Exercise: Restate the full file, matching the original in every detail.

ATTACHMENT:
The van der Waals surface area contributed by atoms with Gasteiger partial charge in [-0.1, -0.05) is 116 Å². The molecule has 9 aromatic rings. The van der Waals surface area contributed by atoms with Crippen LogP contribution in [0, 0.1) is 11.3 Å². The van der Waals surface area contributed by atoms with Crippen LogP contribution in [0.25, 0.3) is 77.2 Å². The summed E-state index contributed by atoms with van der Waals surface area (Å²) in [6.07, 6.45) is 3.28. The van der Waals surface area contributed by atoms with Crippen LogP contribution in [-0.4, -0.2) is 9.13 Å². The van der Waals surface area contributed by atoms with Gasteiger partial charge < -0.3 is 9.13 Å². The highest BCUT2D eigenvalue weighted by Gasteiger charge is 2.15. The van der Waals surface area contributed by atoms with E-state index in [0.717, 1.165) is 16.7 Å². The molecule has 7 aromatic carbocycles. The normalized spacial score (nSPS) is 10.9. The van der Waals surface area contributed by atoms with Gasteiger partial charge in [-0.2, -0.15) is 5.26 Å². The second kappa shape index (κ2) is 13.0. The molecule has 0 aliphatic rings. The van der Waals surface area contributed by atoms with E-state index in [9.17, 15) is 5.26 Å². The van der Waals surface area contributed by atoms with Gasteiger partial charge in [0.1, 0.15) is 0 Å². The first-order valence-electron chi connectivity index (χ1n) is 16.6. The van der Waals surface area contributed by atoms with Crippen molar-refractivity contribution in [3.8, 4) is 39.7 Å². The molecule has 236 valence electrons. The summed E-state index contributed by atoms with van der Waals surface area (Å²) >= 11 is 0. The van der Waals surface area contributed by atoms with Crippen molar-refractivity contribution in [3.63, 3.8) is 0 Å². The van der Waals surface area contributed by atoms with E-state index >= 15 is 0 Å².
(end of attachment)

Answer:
The van der Waals surface area contributed by atoms with Gasteiger partial charge in [-0.1, -0.05) is 116 Å². The molecule has 9 aromatic rings. The van der Waals surface area contributed by atoms with Crippen LogP contribution in [0, 0.1) is 11.3 Å². The van der Waals surface area contributed by atoms with Crippen LogP contribution in [0.25, 0.3) is 77.2 Å². The summed E-state index contributed by atoms with van der Waals surface area (Å²) in [6.07, 6.45) is 3.28. The van der Waals surface area contributed by atoms with Crippen LogP contribution in [-0.4, -0.2) is 9.13 Å². The van der Waals surface area contributed by atoms with Gasteiger partial charge < -0.3 is 9.13 Å². The highest BCUT2D eigenvalue weighted by Gasteiger charge is 2.15. The van der Waals surface area contributed by atoms with E-state index in [0.717, 1.165) is 16.7 Å². The molecule has 7 aromatic carbocycles. The normalized spacial score (nSPS) is 10.9. The van der Waals surface area contributed by atoms with Gasteiger partial charge in [-0.2, -0.15) is 5.26 Å². The second kappa shape index (κ2) is 13.0. The molecule has 0 aliphatic rings. The van der Waals surface area contributed by atoms with E-state index in [9.17, 15) is 5.26 Å². The van der Waals surface area contributed by atoms with Gasteiger partial charge in [0.1, 0.15) is 0 Å². The first-order valence-electron chi connectivity index (χ1n) is 16.6. The van der Waals surface area contributed by atoms with Crippen molar-refractivity contribution in [3.8, 4) is 39.7 Å². The molecule has 236 valence electrons. The summed E-state index contributed by atoms with van der Waals surface area (Å²) >= 11 is 0. The van der Waals surface area contributed by atoms with Crippen molar-refractivity contribution in [3.63, 3.8) is 0 Å². The van der Waals surface area contributed by atoms with E-state index >= 15 is 0 Å².